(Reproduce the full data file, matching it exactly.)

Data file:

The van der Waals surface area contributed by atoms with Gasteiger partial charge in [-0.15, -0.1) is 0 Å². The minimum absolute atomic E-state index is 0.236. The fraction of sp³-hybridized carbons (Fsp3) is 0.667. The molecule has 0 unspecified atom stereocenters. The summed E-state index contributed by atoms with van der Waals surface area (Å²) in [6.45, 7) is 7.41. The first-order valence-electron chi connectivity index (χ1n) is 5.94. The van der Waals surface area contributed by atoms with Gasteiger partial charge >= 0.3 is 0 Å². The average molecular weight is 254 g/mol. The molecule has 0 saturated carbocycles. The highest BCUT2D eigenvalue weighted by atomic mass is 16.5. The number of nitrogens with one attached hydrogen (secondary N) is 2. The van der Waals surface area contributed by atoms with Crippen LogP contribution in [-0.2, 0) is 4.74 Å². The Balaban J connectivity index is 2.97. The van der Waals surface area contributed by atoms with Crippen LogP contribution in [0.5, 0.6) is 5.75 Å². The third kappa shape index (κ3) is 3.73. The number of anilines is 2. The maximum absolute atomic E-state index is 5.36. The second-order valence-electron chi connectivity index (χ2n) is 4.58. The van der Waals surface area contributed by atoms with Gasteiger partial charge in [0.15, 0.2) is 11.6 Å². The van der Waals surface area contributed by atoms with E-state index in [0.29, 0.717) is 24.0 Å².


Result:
The van der Waals surface area contributed by atoms with Gasteiger partial charge in [-0.15, -0.1) is 0 Å². The minimum absolute atomic E-state index is 0.236. The fraction of sp³-hybridized carbons (Fsp3) is 0.667. The molecule has 0 unspecified atom stereocenters. The summed E-state index contributed by atoms with van der Waals surface area (Å²) in [6.45, 7) is 7.41. The first-order valence-electron chi connectivity index (χ1n) is 5.94. The van der Waals surface area contributed by atoms with Gasteiger partial charge >= 0.3 is 0 Å². The average molecular weight is 254 g/mol. The molecule has 0 saturated carbocycles. The highest BCUT2D eigenvalue weighted by atomic mass is 16.5. The number of nitrogens with one attached hydrogen (secondary N) is 2. The van der Waals surface area contributed by atoms with Crippen LogP contribution in [-0.2, 0) is 4.74 Å². The Balaban J connectivity index is 2.97. The van der Waals surface area contributed by atoms with Crippen LogP contribution in [0.5, 0.6) is 5.75 Å². The third kappa shape index (κ3) is 3.73. The number of anilines is 2. The maximum absolute atomic E-state index is 5.36. The second-order valence-electron chi connectivity index (χ2n) is 4.58. The van der Waals surface area contributed by atoms with Gasteiger partial charge in [0.15, 0.2) is 11.6 Å². The van der Waals surface area contributed by atoms with E-state index in [0.29, 0.717) is 24.0 Å².